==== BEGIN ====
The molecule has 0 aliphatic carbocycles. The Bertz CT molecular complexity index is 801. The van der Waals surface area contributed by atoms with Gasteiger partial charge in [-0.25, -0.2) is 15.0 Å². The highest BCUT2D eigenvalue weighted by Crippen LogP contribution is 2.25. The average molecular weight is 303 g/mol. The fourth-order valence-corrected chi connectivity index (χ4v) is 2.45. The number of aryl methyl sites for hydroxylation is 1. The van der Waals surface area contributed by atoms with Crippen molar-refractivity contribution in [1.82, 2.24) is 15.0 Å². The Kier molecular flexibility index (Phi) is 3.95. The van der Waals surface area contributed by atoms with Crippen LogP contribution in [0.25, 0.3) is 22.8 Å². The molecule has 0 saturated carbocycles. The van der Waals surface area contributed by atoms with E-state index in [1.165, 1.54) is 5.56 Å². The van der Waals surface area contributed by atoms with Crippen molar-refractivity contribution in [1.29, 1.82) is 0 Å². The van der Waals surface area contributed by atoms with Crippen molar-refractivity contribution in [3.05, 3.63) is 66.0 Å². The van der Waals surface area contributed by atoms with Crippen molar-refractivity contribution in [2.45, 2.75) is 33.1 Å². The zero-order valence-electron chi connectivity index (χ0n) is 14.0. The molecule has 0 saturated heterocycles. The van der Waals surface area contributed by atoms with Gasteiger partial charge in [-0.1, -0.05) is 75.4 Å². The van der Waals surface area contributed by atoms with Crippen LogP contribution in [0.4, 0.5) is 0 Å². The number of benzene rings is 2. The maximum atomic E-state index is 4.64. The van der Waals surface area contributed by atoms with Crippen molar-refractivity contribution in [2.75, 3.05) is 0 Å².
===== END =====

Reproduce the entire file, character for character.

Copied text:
The molecule has 0 aliphatic carbocycles. The Bertz CT molecular complexity index is 801. The van der Waals surface area contributed by atoms with Gasteiger partial charge in [-0.25, -0.2) is 15.0 Å². The highest BCUT2D eigenvalue weighted by Crippen LogP contribution is 2.25. The average molecular weight is 303 g/mol. The fourth-order valence-corrected chi connectivity index (χ4v) is 2.45. The number of aryl methyl sites for hydroxylation is 1. The van der Waals surface area contributed by atoms with Crippen molar-refractivity contribution in [1.82, 2.24) is 15.0 Å². The Kier molecular flexibility index (Phi) is 3.95. The van der Waals surface area contributed by atoms with Crippen LogP contribution in [0.25, 0.3) is 22.8 Å². The molecule has 0 saturated carbocycles. The van der Waals surface area contributed by atoms with E-state index in [1.165, 1.54) is 5.56 Å². The van der Waals surface area contributed by atoms with Crippen molar-refractivity contribution in [1.29, 1.82) is 0 Å². The van der Waals surface area contributed by atoms with Crippen molar-refractivity contribution in [3.05, 3.63) is 66.0 Å². The van der Waals surface area contributed by atoms with Crippen molar-refractivity contribution in [2.45, 2.75) is 33.1 Å². The zero-order valence-electron chi connectivity index (χ0n) is 14.0. The molecule has 0 saturated heterocycles. The van der Waals surface area contributed by atoms with Gasteiger partial charge in [-0.1, -0.05) is 75.4 Å². The van der Waals surface area contributed by atoms with Crippen LogP contribution in [0.4, 0.5) is 0 Å². The number of benzene rings is 2. The maximum atomic E-state index is 4.64. The van der Waals surface area contributed by atoms with Crippen molar-refractivity contribution in [2.75, 3.05) is 0 Å².